Red Bull Ring qualifying once again brought up the usual Formula 1 controversy surrounding cars crawling round at the end of their warm-up laps to cool tyres or find a gap in the traffic.
It’s a problem F1 needs to get on top of as it doesn’t only happen in Austria, with the Hungaroring later this month the next track where this is a problem.
FIA race director Michael Masi told the teams and drivers on Friday evening that, as it said in the notes issued the next morning, “any driver intending to create a gap in front of them in order to get a clear lap should not attempt to do this between the entry to Turn 9 through to the exit of Turn 10”.
— Formula 1 (@F1) July 3, 2021
As a result, Sebastian Vettel has given a three-place grid penalty for impeding Fernando Alonso in Q2. But he was far from the only driver who didn’t follow the race director’s instructions.
There needs to be a hard and fast rule put in place to control this or there will always be a risk. Eventually, it will lead to a massive accident given the speed differences at play.
But any rule needs to suit every type of track. At some circuits, especially Monza, drivers attempt to position themselves for the ideal tow. Remember what happened there in 2019 when the drivers in Q3 had a slow-bicycle race on the out-lap and they all held each other up so much that only Charles Leclerc and Carlos Sainz made it to the line in time to start a lap.
At far more circuits, it’s about finding a gap so you aren’t slowed by turbulence from the car in front of you. But either way, it happens more or less everywhere to a greater or lesser extent because every driver is trying their best to prepare the tyres. While we have very temperature-sensitive Pirelli rubber, this will continue to be a problem.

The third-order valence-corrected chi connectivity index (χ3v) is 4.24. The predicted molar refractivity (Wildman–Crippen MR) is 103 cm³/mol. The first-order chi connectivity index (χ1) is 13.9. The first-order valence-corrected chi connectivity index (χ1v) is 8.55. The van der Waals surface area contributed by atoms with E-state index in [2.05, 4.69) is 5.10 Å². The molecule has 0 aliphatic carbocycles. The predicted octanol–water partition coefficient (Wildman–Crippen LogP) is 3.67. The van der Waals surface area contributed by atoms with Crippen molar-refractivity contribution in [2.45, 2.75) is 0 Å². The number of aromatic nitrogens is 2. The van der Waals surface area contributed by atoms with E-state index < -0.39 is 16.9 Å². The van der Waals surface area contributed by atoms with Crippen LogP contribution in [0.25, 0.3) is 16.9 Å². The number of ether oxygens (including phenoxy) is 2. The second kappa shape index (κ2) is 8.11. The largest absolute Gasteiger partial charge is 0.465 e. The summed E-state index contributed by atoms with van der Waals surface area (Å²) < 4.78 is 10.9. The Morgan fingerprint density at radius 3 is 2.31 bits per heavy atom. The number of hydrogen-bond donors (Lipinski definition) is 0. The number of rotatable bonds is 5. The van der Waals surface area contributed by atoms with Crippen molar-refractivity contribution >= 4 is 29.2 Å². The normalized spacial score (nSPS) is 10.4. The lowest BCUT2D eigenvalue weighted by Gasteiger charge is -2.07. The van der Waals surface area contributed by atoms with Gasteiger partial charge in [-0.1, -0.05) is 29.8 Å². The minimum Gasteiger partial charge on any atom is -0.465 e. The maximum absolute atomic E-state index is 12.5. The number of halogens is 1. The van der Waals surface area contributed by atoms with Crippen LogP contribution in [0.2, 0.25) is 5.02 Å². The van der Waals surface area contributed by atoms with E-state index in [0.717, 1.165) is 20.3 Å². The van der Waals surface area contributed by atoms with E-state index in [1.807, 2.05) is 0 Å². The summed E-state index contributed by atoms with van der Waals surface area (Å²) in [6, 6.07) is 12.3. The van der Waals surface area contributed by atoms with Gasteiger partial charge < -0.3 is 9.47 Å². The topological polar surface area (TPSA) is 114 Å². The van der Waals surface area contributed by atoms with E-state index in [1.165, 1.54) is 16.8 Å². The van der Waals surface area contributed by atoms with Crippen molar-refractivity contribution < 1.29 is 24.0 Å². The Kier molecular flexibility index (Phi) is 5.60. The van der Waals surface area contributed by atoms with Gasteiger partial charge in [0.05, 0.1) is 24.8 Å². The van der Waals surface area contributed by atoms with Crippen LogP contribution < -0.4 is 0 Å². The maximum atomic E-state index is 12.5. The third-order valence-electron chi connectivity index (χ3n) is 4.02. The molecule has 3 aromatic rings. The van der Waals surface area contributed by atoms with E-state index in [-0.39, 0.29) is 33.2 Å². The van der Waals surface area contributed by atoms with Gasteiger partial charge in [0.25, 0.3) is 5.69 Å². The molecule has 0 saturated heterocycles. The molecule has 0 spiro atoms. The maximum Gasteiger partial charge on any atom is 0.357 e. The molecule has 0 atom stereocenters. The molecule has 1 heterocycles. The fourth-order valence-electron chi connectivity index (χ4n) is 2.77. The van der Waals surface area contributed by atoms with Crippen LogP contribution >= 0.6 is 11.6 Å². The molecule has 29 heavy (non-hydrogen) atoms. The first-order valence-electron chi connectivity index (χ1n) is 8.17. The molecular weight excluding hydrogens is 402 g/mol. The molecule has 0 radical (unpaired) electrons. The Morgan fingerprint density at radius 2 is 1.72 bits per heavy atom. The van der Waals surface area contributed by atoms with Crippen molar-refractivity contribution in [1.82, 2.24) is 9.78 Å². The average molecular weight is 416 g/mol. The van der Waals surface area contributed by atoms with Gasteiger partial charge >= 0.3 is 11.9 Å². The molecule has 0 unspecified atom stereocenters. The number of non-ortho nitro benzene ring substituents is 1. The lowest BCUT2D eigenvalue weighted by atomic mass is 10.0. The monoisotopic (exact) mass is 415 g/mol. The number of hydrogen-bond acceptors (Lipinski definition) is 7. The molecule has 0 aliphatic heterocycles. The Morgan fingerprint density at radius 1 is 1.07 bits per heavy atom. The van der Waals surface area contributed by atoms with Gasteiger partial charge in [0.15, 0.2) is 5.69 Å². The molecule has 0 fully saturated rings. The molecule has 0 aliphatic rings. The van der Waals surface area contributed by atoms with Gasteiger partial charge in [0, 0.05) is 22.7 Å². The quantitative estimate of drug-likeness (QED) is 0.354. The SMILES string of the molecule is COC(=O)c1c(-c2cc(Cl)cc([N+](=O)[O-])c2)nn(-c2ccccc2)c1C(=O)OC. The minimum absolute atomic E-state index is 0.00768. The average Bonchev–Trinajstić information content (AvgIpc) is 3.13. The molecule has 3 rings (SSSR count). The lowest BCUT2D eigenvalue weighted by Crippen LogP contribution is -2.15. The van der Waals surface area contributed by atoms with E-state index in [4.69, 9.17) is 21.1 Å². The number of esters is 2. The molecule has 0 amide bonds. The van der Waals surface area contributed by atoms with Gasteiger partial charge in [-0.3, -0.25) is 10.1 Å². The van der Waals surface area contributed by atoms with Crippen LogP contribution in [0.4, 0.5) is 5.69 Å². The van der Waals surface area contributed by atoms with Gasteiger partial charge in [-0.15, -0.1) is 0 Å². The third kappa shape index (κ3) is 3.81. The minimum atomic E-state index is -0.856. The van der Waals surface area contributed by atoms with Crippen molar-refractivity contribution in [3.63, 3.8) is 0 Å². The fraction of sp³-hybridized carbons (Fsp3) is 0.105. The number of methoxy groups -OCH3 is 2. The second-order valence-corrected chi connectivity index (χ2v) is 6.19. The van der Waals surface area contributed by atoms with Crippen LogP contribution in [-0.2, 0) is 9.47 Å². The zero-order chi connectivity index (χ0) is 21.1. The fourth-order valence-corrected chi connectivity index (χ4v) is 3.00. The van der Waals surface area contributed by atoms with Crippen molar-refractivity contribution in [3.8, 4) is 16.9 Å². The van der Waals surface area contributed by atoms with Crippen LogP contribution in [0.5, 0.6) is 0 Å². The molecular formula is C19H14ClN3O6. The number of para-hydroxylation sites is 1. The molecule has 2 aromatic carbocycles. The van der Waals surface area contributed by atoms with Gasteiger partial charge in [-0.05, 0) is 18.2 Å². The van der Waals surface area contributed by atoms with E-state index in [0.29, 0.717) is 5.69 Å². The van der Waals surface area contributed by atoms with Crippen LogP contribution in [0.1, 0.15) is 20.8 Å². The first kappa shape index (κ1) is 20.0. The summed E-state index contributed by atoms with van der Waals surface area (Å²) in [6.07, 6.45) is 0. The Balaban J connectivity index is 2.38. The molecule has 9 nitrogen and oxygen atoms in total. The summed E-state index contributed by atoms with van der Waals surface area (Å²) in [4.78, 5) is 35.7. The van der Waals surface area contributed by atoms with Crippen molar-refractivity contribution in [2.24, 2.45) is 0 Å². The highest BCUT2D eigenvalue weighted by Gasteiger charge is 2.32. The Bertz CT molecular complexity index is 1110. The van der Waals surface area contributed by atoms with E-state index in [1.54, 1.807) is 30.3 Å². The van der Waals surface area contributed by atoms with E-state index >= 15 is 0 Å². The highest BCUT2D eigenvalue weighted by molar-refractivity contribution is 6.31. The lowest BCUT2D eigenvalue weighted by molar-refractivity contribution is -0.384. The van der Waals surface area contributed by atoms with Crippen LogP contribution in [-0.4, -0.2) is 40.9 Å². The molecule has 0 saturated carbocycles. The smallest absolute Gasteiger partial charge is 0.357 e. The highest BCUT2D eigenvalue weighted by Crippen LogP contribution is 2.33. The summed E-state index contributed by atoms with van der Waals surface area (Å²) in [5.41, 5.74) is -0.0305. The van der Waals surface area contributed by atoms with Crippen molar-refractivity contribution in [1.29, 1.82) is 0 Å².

As Vettel rightly said, he slowed and others jumped him. That led to him slowing again, then having to wait for cars ahead that were making gaps through Turn 9 before he could go again, leading to Alonso catching him.
This is similar to driving on the motorway, especially in the wet. If you leave a gap to the car in front of you some prat jumps into it, then you make a gap again and someone else pops up in it.
Last year, I suggested a maximum sector time that gets updated after each session would be the best way to fix this. The maximum sector time would then be the fastest sector time from the previous session plus a certain percentage.
As Silverstone is the next grand prix, it would be an ideal time to get some control over what is acceptable and what is not. Silverstone is not as tricky or dangerous as some other circuits on this front because it is so open, but we have still seen cases of drivers that are ending a fast lap being caught up with slower cars waiting to start their fast lap.
As a rough example, I have taken the fastest sector times from qualifying for the 70th Anniversary Grand Prix at Silverstone in 2020, which used the same C2/C3/C4 tyre compounds Pirelli has allocated for next weekend. That gives us the following:
Sector 1 – 27.294s
Sector 2 – 34.470s
Sector 3 – 23.335s
Total lap time = 1m25.099s
Multiply those by a factor, say 1.07, and then the maximum section time would become:
S1 = 29.205s
S2 = 36.883
S3 = 24.968
Total lap time = 1m31.056s
This gives a six-second window over the lap for everyone to find a decent track position. The sector times could be each car’s individual sector time or it could be those of a midfield car and not the fastest, otherwise the Haas drivers would be flat out on their warm-up laps.
But it does need to be done as sector times rather than the whole lap time to stop the drivers cruising around the last corner. As I said earlier, circuits like Silverstone are OK because it’s so open, but at somewhere like the Red Bull Ring it’s downright dangerous.